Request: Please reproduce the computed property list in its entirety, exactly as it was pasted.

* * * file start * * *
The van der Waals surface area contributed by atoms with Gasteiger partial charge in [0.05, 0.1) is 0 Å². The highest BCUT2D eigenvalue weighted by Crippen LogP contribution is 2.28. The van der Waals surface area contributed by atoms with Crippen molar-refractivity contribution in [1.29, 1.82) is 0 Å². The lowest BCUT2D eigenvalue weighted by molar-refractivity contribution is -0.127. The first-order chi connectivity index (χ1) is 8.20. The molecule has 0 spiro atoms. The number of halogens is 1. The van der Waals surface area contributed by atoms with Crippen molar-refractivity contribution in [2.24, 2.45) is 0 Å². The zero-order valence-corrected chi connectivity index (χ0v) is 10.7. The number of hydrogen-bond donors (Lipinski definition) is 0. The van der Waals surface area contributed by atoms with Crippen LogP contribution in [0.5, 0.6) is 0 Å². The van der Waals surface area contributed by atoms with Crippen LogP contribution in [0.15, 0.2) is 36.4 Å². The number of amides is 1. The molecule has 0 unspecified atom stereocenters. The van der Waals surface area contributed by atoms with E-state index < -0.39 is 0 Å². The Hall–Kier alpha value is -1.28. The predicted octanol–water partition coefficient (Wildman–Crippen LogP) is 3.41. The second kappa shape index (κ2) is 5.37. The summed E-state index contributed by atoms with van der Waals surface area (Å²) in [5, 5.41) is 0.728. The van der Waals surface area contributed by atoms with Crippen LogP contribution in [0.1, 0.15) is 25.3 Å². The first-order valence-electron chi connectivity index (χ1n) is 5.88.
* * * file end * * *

The van der Waals surface area contributed by atoms with Gasteiger partial charge in [0.05, 0.1) is 0 Å². The highest BCUT2D eigenvalue weighted by Crippen LogP contribution is 2.28. The van der Waals surface area contributed by atoms with Crippen molar-refractivity contribution in [1.29, 1.82) is 0 Å². The lowest BCUT2D eigenvalue weighted by molar-refractivity contribution is -0.127. The first-order chi connectivity index (χ1) is 8.20. The molecule has 0 spiro atoms. The number of halogens is 1. The van der Waals surface area contributed by atoms with Crippen molar-refractivity contribution in [2.24, 2.45) is 0 Å². The zero-order valence-corrected chi connectivity index (χ0v) is 10.7. The number of hydrogen-bond donors (Lipinski definition) is 0. The van der Waals surface area contributed by atoms with Crippen LogP contribution in [0.5, 0.6) is 0 Å². The van der Waals surface area contributed by atoms with Crippen LogP contribution in [0.15, 0.2) is 36.4 Å². The number of amides is 1. The molecule has 0 unspecified atom stereocenters. The van der Waals surface area contributed by atoms with E-state index < -0.39 is 0 Å². The Hall–Kier alpha value is -1.28. The predicted octanol–water partition coefficient (Wildman–Crippen LogP) is 3.41. The second kappa shape index (κ2) is 5.37. The summed E-state index contributed by atoms with van der Waals surface area (Å²) in [5, 5.41) is 0.728. The van der Waals surface area contributed by atoms with Crippen LogP contribution in [0.1, 0.15) is 25.3 Å². The first-order valence-electron chi connectivity index (χ1n) is 5.88.